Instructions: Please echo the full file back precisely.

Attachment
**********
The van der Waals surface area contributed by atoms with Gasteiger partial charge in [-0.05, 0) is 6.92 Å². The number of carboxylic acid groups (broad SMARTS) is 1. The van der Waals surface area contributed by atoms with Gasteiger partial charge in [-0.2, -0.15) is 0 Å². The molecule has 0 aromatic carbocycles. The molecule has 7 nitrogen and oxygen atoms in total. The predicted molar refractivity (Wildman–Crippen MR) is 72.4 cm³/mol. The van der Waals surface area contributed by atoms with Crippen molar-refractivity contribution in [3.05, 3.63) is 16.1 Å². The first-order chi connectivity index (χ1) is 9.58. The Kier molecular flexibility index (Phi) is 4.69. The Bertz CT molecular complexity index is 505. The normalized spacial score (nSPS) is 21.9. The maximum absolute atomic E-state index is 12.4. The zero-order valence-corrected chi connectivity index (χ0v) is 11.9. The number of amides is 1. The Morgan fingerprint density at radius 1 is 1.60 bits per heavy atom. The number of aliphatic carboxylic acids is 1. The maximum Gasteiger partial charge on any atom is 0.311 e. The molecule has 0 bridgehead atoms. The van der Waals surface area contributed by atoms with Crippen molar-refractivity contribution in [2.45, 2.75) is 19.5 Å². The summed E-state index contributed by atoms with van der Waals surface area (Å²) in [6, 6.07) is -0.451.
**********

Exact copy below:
The van der Waals surface area contributed by atoms with Gasteiger partial charge in [-0.05, 0) is 6.92 Å². The number of carboxylic acid groups (broad SMARTS) is 1. The van der Waals surface area contributed by atoms with Gasteiger partial charge in [-0.2, -0.15) is 0 Å². The molecule has 0 aromatic carbocycles. The molecule has 7 nitrogen and oxygen atoms in total. The predicted molar refractivity (Wildman–Crippen MR) is 72.4 cm³/mol. The van der Waals surface area contributed by atoms with Crippen molar-refractivity contribution in [3.05, 3.63) is 16.1 Å². The first-order chi connectivity index (χ1) is 9.58. The Kier molecular flexibility index (Phi) is 4.69. The Bertz CT molecular complexity index is 505. The normalized spacial score (nSPS) is 21.9. The maximum absolute atomic E-state index is 12.4. The zero-order valence-corrected chi connectivity index (χ0v) is 11.9. The number of amides is 1. The Morgan fingerprint density at radius 1 is 1.60 bits per heavy atom. The number of aliphatic carboxylic acids is 1. The maximum Gasteiger partial charge on any atom is 0.311 e. The molecule has 0 bridgehead atoms. The van der Waals surface area contributed by atoms with Crippen molar-refractivity contribution in [2.45, 2.75) is 19.5 Å². The summed E-state index contributed by atoms with van der Waals surface area (Å²) in [6, 6.07) is -0.451.